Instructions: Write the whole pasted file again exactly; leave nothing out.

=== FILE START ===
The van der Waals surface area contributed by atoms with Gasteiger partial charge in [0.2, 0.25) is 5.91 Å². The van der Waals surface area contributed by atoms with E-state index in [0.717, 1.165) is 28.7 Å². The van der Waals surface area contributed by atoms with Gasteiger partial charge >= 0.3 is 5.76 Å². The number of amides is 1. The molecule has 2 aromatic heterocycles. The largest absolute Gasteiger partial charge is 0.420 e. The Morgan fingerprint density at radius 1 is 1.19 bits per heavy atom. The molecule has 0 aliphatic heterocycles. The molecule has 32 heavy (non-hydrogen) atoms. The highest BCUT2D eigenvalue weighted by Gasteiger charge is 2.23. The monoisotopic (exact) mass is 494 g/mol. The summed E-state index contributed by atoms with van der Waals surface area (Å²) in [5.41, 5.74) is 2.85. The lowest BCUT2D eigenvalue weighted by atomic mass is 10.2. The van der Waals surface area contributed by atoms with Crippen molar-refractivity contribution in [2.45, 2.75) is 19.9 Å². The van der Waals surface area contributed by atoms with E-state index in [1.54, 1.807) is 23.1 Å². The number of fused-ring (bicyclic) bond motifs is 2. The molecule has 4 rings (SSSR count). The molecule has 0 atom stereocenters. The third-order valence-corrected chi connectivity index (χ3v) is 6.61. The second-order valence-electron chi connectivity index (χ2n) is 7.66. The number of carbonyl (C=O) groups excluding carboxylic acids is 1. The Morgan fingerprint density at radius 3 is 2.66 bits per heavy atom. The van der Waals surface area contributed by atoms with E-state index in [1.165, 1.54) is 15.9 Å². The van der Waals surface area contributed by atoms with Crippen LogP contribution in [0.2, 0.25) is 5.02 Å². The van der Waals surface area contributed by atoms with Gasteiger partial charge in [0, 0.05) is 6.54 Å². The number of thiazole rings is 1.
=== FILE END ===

The van der Waals surface area contributed by atoms with Gasteiger partial charge in [0.2, 0.25) is 5.91 Å². The van der Waals surface area contributed by atoms with E-state index in [0.717, 1.165) is 28.7 Å². The van der Waals surface area contributed by atoms with Gasteiger partial charge >= 0.3 is 5.76 Å². The number of amides is 1. The molecule has 2 aromatic heterocycles. The largest absolute Gasteiger partial charge is 0.420 e. The Morgan fingerprint density at radius 1 is 1.19 bits per heavy atom. The molecule has 0 aliphatic heterocycles. The molecule has 32 heavy (non-hydrogen) atoms. The highest BCUT2D eigenvalue weighted by Gasteiger charge is 2.23. The monoisotopic (exact) mass is 494 g/mol. The summed E-state index contributed by atoms with van der Waals surface area (Å²) in [5.41, 5.74) is 2.85. The lowest BCUT2D eigenvalue weighted by atomic mass is 10.2. The van der Waals surface area contributed by atoms with Crippen molar-refractivity contribution in [2.45, 2.75) is 19.9 Å². The van der Waals surface area contributed by atoms with E-state index in [1.54, 1.807) is 23.1 Å². The number of fused-ring (bicyclic) bond motifs is 2. The molecule has 4 rings (SSSR count). The molecule has 0 atom stereocenters. The third-order valence-corrected chi connectivity index (χ3v) is 6.61. The second-order valence-electron chi connectivity index (χ2n) is 7.66. The number of carbonyl (C=O) groups excluding carboxylic acids is 1. The Morgan fingerprint density at radius 3 is 2.66 bits per heavy atom. The van der Waals surface area contributed by atoms with E-state index in [1.165, 1.54) is 15.9 Å². The van der Waals surface area contributed by atoms with Crippen LogP contribution in [0.2, 0.25) is 5.02 Å². The van der Waals surface area contributed by atoms with Gasteiger partial charge in [0, 0.05) is 6.54 Å². The number of thiazole rings is 1.